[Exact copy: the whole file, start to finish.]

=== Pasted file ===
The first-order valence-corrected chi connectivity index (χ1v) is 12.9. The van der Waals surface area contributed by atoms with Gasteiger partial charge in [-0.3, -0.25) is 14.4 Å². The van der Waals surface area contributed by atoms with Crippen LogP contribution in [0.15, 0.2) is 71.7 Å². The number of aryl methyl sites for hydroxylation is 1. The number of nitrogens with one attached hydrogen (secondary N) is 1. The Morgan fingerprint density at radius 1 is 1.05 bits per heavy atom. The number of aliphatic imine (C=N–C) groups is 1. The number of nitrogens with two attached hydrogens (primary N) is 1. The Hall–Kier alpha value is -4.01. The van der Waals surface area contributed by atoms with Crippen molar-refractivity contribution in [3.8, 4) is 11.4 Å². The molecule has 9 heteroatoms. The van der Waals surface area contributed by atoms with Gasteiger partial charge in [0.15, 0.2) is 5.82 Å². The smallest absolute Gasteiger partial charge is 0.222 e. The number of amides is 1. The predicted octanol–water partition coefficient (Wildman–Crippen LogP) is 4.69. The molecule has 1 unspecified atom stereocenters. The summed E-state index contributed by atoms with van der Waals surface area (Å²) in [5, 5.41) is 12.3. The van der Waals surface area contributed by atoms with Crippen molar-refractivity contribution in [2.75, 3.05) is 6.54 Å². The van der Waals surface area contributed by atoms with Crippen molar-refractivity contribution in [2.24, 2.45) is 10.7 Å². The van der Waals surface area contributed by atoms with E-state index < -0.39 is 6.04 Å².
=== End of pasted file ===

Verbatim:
The first-order valence-corrected chi connectivity index (χ1v) is 12.9. The van der Waals surface area contributed by atoms with Gasteiger partial charge in [-0.3, -0.25) is 14.4 Å². The van der Waals surface area contributed by atoms with Crippen LogP contribution in [0.15, 0.2) is 71.7 Å². The number of aryl methyl sites for hydroxylation is 1. The number of nitrogens with one attached hydrogen (secondary N) is 1. The Morgan fingerprint density at radius 1 is 1.05 bits per heavy atom. The number of aliphatic imine (C=N–C) groups is 1. The number of nitrogens with two attached hydrogens (primary N) is 1. The Hall–Kier alpha value is -4.01. The van der Waals surface area contributed by atoms with Crippen molar-refractivity contribution in [3.8, 4) is 11.4 Å². The molecule has 9 heteroatoms. The van der Waals surface area contributed by atoms with Gasteiger partial charge in [0.15, 0.2) is 5.82 Å². The smallest absolute Gasteiger partial charge is 0.222 e. The number of amides is 1. The predicted octanol–water partition coefficient (Wildman–Crippen LogP) is 4.69. The molecule has 1 unspecified atom stereocenters. The summed E-state index contributed by atoms with van der Waals surface area (Å²) in [5, 5.41) is 12.3. The van der Waals surface area contributed by atoms with Crippen molar-refractivity contribution in [2.75, 3.05) is 6.54 Å². The van der Waals surface area contributed by atoms with Crippen molar-refractivity contribution in [2.24, 2.45) is 10.7 Å². The van der Waals surface area contributed by atoms with E-state index < -0.39 is 6.04 Å².